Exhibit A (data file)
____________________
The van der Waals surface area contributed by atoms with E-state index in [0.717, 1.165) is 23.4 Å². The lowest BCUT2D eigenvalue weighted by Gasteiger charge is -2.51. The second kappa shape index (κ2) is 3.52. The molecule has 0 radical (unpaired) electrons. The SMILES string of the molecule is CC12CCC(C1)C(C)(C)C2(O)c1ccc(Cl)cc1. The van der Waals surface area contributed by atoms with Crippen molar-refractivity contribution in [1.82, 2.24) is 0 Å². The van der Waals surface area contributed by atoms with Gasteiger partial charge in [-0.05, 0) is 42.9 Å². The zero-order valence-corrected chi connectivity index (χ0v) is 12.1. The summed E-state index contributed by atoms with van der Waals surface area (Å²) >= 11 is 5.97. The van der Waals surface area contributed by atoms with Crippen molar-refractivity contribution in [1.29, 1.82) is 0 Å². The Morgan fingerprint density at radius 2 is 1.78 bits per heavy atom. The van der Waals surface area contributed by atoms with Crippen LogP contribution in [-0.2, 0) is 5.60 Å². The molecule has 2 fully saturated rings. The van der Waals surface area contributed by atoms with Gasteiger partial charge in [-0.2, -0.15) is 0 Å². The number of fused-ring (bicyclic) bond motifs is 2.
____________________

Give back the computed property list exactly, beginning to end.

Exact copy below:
The van der Waals surface area contributed by atoms with E-state index in [0.717, 1.165) is 23.4 Å². The lowest BCUT2D eigenvalue weighted by Gasteiger charge is -2.51. The second kappa shape index (κ2) is 3.52. The molecule has 0 radical (unpaired) electrons. The SMILES string of the molecule is CC12CCC(C1)C(C)(C)C2(O)c1ccc(Cl)cc1. The van der Waals surface area contributed by atoms with Crippen molar-refractivity contribution in [1.82, 2.24) is 0 Å². The van der Waals surface area contributed by atoms with Gasteiger partial charge in [-0.05, 0) is 42.9 Å². The zero-order valence-corrected chi connectivity index (χ0v) is 12.1. The summed E-state index contributed by atoms with van der Waals surface area (Å²) >= 11 is 5.97. The van der Waals surface area contributed by atoms with Crippen molar-refractivity contribution in [1.29, 1.82) is 0 Å². The Morgan fingerprint density at radius 2 is 1.78 bits per heavy atom. The van der Waals surface area contributed by atoms with Crippen LogP contribution in [-0.2, 0) is 5.60 Å². The molecule has 2 fully saturated rings. The van der Waals surface area contributed by atoms with Gasteiger partial charge in [-0.2, -0.15) is 0 Å². The number of fused-ring (bicyclic) bond motifs is 2.